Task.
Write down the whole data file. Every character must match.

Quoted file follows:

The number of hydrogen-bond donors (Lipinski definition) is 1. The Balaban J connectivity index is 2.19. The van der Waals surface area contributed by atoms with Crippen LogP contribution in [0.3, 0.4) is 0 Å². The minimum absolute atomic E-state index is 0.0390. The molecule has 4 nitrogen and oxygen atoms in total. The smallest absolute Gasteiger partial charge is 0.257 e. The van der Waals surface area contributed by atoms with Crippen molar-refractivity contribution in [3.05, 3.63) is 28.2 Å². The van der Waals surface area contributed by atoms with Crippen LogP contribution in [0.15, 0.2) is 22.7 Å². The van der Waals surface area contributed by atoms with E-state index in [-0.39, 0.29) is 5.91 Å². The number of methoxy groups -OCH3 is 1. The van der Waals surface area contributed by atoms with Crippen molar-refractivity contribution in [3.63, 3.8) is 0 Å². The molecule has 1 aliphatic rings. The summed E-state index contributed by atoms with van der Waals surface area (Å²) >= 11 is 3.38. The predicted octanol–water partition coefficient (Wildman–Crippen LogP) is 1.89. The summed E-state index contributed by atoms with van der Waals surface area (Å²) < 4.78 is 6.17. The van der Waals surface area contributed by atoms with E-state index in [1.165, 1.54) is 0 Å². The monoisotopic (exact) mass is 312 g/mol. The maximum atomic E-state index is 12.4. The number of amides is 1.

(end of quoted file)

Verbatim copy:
The number of hydrogen-bond donors (Lipinski definition) is 1. The Balaban J connectivity index is 2.19. The van der Waals surface area contributed by atoms with Crippen LogP contribution in [0.3, 0.4) is 0 Å². The minimum absolute atomic E-state index is 0.0390. The molecule has 4 nitrogen and oxygen atoms in total. The smallest absolute Gasteiger partial charge is 0.257 e. The van der Waals surface area contributed by atoms with Crippen molar-refractivity contribution in [3.05, 3.63) is 28.2 Å². The van der Waals surface area contributed by atoms with Crippen LogP contribution in [0.15, 0.2) is 22.7 Å². The van der Waals surface area contributed by atoms with E-state index in [-0.39, 0.29) is 5.91 Å². The number of methoxy groups -OCH3 is 1. The van der Waals surface area contributed by atoms with Crippen molar-refractivity contribution in [3.63, 3.8) is 0 Å². The molecule has 1 aliphatic rings. The summed E-state index contributed by atoms with van der Waals surface area (Å²) >= 11 is 3.38. The predicted octanol–water partition coefficient (Wildman–Crippen LogP) is 1.89. The summed E-state index contributed by atoms with van der Waals surface area (Å²) < 4.78 is 6.17. The van der Waals surface area contributed by atoms with E-state index in [1.165, 1.54) is 0 Å². The monoisotopic (exact) mass is 312 g/mol. The maximum atomic E-state index is 12.4. The number of amides is 1.